Why have so many of McDonalds' black franchisees lost their businesses over the past 4 years? Could it possibly be due to 'entrenched racism' by one of the world's foremost practitioners of 'corporate activism?'
That's what a group of plaintiffs are alleging in a lawsuit first reported Wednesday morning by the Wall Street Journal. A group of several dozen black franchisees are suing the world's most recognizable fast-food chain, accusing management of deliberately sabotaging the business prospects if black franchisees. In the lawsuit, filed Monday night in the US District Court for the Northern District of Illinois, the lawyers detail allegations that McDonald’s routinely steered Black franchisees to restaurants in undesirable locations, mostly in inner-city, minority dominated, neighborhoods.
Among other tactics, McDonald's allegedly provided black franchisees with "misleading" information to push them toward these less-desirable areas. McDonald's responded that most purchases of businesses occur between franchisees, and that the company makes information available to all franchisees online.
The lawsuit is seeking compensatory damages for owners of between $4 million and $5 million per store. The owners involved represent more than 200 McDonald's restaurants around the US. That would be a total of $1 billion at the high end.
Due to this implicit policy, black-owned restaurants often carried higher operating costs, while bringing in less in average annual sales.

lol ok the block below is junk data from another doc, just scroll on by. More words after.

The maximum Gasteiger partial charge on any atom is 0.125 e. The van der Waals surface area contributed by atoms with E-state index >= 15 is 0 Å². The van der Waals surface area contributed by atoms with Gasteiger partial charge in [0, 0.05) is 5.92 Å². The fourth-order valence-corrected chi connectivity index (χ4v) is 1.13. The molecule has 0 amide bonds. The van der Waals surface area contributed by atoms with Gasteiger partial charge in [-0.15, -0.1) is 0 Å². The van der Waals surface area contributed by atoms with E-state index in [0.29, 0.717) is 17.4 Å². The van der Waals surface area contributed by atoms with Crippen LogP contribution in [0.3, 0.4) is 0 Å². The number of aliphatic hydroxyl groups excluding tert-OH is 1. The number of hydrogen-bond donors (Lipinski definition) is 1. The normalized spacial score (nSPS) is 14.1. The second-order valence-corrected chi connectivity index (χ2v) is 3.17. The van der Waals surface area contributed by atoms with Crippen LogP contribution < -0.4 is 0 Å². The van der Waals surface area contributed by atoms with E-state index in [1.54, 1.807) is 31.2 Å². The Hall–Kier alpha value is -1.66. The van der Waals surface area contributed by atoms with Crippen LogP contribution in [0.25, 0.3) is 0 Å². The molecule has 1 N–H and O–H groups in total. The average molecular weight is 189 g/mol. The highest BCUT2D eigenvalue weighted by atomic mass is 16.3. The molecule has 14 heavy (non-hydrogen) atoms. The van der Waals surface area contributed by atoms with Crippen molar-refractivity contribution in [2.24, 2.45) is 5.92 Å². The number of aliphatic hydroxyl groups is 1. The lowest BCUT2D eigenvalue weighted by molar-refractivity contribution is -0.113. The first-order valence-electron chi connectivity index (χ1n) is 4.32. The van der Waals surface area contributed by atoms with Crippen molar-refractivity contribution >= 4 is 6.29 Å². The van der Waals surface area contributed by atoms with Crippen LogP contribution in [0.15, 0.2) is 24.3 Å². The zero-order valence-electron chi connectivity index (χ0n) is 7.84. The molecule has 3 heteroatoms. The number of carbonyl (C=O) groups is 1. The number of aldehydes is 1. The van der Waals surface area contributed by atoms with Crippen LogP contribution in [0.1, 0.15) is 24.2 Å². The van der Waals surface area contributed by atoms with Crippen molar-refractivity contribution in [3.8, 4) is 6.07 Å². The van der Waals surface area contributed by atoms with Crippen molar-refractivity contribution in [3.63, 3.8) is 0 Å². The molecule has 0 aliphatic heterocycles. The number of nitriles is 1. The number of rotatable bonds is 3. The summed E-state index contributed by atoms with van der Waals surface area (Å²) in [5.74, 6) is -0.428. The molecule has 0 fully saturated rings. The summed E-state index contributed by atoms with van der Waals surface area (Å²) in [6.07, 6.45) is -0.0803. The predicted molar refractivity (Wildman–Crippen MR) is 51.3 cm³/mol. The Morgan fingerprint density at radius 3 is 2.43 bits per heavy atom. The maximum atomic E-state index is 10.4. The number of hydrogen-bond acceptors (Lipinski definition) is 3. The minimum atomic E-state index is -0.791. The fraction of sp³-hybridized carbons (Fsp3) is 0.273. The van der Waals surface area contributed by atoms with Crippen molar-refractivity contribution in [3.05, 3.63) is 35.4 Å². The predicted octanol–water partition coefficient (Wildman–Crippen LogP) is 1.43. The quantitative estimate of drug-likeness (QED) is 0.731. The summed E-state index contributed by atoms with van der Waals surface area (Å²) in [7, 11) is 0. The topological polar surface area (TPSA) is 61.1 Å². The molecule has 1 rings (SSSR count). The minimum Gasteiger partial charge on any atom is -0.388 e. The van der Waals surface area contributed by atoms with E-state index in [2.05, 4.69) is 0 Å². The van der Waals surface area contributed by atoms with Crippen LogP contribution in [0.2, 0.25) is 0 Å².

Between 2011 and 2016, black franchisees say, their average annual sales were roughly $2 million, $700k below the average for all franchisees during that period.
The plaintiffs also accused Micky D's corporate of showering white franchisees with rent assistance and other subsidies, while the needs of black franchisees went largely ignored.
In one example, the company refused to pay for an armed security guard, and also refused to reduce the rent, for a franchisee in a troubled neighborhood in Atlanta.
According to the lawsuit, open and covert discrimination caused the number of black franchisees to dwindle to just 186 this year, from a high of 377 in 1998, a shift the plaintiffs and their lawyers attributed to "racially discriminatory practices."
“McDonald’s intentionally and covertly deprived plaintiffs of the same rights enjoyed by white franchisees,” according to the complaint.
McDonald's, via its PR team and corporate counsel, repudiated the allegations from the lawsuit, and claimed that the total number of owners has fallen amid considerable consolidation over the past several years. As a percentage of the overall population, black franchisees remain largely unchanged.
The company added that many of the franchisees who joined the suit successfully operated multiple restaurants for years.
However, McDonald's has repeatedly shown that it "cares" about "social justice and equality". It was one of the first major American corporations to join the advertiser boycott of Facebook. It made a big show last year when it said it would no longer resist the localized push for a $15 minimum wage.
Has McDonald's willingness to engage in 'corporate activism' simply opened the door to being targeted by opportunistic lawsuits in the hopes of a quick settlement?
To be sure, the fast food chain is also enmeshed in a battle with its former CEO Steve Easterbrook to try and clawback some of his compensation ins the name of...decency? (we honestly don't understand why the lawsuit seems to be such a priority for Easterbrook's successors, but we imagine the motives there are somewhat less than noble).